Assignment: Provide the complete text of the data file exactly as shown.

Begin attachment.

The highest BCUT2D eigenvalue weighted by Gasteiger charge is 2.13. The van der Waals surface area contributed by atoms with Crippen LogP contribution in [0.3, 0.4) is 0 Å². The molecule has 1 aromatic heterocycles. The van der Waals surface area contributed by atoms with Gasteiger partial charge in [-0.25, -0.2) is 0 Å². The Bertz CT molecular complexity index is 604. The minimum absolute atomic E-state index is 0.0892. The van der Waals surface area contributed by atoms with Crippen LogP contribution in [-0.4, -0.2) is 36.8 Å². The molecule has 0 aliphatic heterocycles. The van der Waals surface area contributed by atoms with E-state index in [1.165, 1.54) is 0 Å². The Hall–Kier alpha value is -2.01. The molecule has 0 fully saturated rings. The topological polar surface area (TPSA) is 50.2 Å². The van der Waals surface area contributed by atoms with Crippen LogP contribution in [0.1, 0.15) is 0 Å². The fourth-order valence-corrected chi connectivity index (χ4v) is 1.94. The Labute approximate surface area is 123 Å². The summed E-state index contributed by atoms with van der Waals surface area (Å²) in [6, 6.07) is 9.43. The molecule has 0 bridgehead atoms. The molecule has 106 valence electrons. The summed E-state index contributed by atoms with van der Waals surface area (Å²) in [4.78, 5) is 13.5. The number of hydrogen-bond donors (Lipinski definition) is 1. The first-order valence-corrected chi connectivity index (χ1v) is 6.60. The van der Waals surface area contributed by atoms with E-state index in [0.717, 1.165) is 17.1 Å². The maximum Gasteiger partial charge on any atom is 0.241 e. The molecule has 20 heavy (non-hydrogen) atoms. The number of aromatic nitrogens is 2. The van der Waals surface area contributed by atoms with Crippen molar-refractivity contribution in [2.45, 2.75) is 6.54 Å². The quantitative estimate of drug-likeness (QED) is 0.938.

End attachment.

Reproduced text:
The highest BCUT2D eigenvalue weighted by Gasteiger charge is 2.13. The van der Waals surface area contributed by atoms with Crippen LogP contribution in [0.3, 0.4) is 0 Å². The molecule has 1 aromatic heterocycles. The van der Waals surface area contributed by atoms with Gasteiger partial charge in [-0.25, -0.2) is 0 Å². The Bertz CT molecular complexity index is 604. The minimum absolute atomic E-state index is 0.0892. The van der Waals surface area contributed by atoms with Crippen LogP contribution in [-0.4, -0.2) is 36.8 Å². The molecule has 0 aliphatic heterocycles. The van der Waals surface area contributed by atoms with E-state index in [1.165, 1.54) is 0 Å². The Hall–Kier alpha value is -2.01. The molecule has 0 fully saturated rings. The topological polar surface area (TPSA) is 50.2 Å². The van der Waals surface area contributed by atoms with Crippen LogP contribution in [0.1, 0.15) is 0 Å². The fourth-order valence-corrected chi connectivity index (χ4v) is 1.94. The Labute approximate surface area is 123 Å². The summed E-state index contributed by atoms with van der Waals surface area (Å²) in [6, 6.07) is 9.43. The molecule has 0 bridgehead atoms. The molecule has 106 valence electrons. The summed E-state index contributed by atoms with van der Waals surface area (Å²) in [4.78, 5) is 13.5. The number of hydrogen-bond donors (Lipinski definition) is 1. The first-order valence-corrected chi connectivity index (χ1v) is 6.60. The van der Waals surface area contributed by atoms with E-state index in [0.717, 1.165) is 17.1 Å². The maximum Gasteiger partial charge on any atom is 0.241 e. The molecule has 20 heavy (non-hydrogen) atoms. The number of aromatic nitrogens is 2. The van der Waals surface area contributed by atoms with Crippen molar-refractivity contribution in [2.45, 2.75) is 6.54 Å². The quantitative estimate of drug-likeness (QED) is 0.938.